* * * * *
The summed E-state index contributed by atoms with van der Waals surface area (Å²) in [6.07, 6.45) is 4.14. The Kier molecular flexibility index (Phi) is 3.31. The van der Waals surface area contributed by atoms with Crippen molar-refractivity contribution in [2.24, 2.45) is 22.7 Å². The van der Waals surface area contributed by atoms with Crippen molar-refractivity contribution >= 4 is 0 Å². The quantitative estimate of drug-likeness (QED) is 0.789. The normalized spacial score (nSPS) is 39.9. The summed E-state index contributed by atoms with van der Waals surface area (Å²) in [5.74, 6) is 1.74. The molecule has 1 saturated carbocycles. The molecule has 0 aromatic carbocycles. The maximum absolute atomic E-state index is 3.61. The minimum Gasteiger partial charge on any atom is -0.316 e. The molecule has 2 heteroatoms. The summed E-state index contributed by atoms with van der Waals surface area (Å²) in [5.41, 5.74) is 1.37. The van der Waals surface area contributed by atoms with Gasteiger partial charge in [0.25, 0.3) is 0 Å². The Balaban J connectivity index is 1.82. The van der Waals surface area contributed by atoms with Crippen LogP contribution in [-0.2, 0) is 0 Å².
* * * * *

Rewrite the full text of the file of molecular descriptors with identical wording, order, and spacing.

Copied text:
The summed E-state index contributed by atoms with van der Waals surface area (Å²) in [6.07, 6.45) is 4.14. The Kier molecular flexibility index (Phi) is 3.31. The van der Waals surface area contributed by atoms with Crippen molar-refractivity contribution in [2.24, 2.45) is 22.7 Å². The van der Waals surface area contributed by atoms with Crippen molar-refractivity contribution >= 4 is 0 Å². The quantitative estimate of drug-likeness (QED) is 0.789. The normalized spacial score (nSPS) is 39.9. The summed E-state index contributed by atoms with van der Waals surface area (Å²) in [5.74, 6) is 1.74. The molecule has 1 saturated carbocycles. The molecule has 0 aromatic carbocycles. The maximum absolute atomic E-state index is 3.61. The minimum Gasteiger partial charge on any atom is -0.316 e. The molecule has 2 heteroatoms. The summed E-state index contributed by atoms with van der Waals surface area (Å²) in [5.41, 5.74) is 1.37. The van der Waals surface area contributed by atoms with Gasteiger partial charge in [0.25, 0.3) is 0 Å². The Balaban J connectivity index is 1.82. The van der Waals surface area contributed by atoms with Crippen LogP contribution in [-0.2, 0) is 0 Å².